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The helping hand business doesn't need

By Chris Hutching

Friday 28th February 2003

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Economic Development Minister Jim Anderton last week delivered a $500,000 Industry New Zealand research subsidy to a technology joint venture in Christchurch but several technology companies in the city have unveiled their own employment growth initiatives.

Mr Anderton handed out the $500,000 to the human interface technology (Hit) laboratory, a joint venture between Seattle's University of Washington and the University of Canterbury "involved in world-leading work in virtual reality and the ways in which people interact with computers."

The scheme is modelled on the Hit lab in the US established in 1989, which Mr Anderton said had resulted in such benefits as $US30 million raised in research grants, gifts and contracts; 18 companies started, of which 12 are still active and two are traded on the Nasdaq; over 400 jobs created; and 12 patents issued.

At about the same time Mr Anderton delivered the ministry's largesse, Allied Telesyn announced it had recruited 30 computer science and electrical engineering graduates for training in software development and systems testing of computer networking products at the international company's largest research and development facility in the world in Christchurch.

Twenty-four of those selected recently graduated from Canterbury University, with the others recruited from Auckland, Lincoln and Victoria universities.

Allied Telesyn has more than 240 employees, up from 50 two years ago, working at its new Christchurch offices on Nazareth Ave where popular attractions for staff include the company's indoor 23m heated swimming pool, gym and sauna.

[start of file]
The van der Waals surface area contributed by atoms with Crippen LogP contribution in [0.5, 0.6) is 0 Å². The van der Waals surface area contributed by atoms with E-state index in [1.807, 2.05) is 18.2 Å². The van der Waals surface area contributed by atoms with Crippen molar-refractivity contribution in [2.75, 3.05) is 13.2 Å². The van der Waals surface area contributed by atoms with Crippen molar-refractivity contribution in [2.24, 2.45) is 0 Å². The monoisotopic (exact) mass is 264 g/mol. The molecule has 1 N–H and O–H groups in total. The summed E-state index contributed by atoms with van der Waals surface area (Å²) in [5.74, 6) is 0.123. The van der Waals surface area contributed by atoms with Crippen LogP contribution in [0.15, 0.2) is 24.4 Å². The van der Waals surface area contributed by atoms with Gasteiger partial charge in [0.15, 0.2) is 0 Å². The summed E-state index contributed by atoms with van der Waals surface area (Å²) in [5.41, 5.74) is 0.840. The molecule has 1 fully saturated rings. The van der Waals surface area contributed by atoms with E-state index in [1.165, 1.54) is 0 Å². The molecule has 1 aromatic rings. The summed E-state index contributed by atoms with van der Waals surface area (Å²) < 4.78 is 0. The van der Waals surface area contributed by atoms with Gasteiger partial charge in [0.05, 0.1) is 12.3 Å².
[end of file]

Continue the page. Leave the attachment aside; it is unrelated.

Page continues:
The multinational company, set up by a small group of Christchurch researchers in the 1990s and formerly called Network Dynamics, was bought by the Japanese Allied Telesyn parent company two years ago and expanded as its main research centre.

Allied Telesyn's new graduates are in their second week of the company's four-week graduate training programme that encourages graduates to develop their technological innovation and skills and teaches them about the company's methodologies and tools and how to write, develop and test Allied Telesyn's networking technology.

Meanwhile, a new onroad wireless reporting system supplied by iTouch has helped tip the balance in favour of maintenance engineer Excell, which won a water and drainage maintenance contract with Manukau City Council.

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